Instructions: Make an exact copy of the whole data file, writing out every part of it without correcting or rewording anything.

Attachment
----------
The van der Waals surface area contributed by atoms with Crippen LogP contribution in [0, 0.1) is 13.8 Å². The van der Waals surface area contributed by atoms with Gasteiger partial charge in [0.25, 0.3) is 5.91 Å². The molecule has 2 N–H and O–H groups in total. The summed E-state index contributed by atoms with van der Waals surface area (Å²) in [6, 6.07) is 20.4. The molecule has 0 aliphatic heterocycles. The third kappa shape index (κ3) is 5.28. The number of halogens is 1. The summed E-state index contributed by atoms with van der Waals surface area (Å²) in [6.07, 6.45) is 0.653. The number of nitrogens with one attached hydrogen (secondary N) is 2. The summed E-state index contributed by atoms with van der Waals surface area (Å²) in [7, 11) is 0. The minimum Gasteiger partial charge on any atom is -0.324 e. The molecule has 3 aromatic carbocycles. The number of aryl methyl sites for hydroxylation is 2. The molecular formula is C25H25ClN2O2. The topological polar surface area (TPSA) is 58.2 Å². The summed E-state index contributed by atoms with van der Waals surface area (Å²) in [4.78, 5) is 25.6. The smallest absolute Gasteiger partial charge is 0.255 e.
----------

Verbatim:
The van der Waals surface area contributed by atoms with Crippen LogP contribution in [0, 0.1) is 13.8 Å². The van der Waals surface area contributed by atoms with Gasteiger partial charge in [0.25, 0.3) is 5.91 Å². The molecule has 2 N–H and O–H groups in total. The summed E-state index contributed by atoms with van der Waals surface area (Å²) in [6, 6.07) is 20.4. The molecule has 0 aliphatic heterocycles. The third kappa shape index (κ3) is 5.28. The number of halogens is 1. The summed E-state index contributed by atoms with van der Waals surface area (Å²) in [6.07, 6.45) is 0.653. The number of nitrogens with one attached hydrogen (secondary N) is 2. The summed E-state index contributed by atoms with van der Waals surface area (Å²) in [7, 11) is 0. The minimum Gasteiger partial charge on any atom is -0.324 e. The molecule has 3 aromatic carbocycles. The number of aryl methyl sites for hydroxylation is 2. The molecular formula is C25H25ClN2O2. The topological polar surface area (TPSA) is 58.2 Å². The summed E-state index contributed by atoms with van der Waals surface area (Å²) in [4.78, 5) is 25.6. The smallest absolute Gasteiger partial charge is 0.255 e.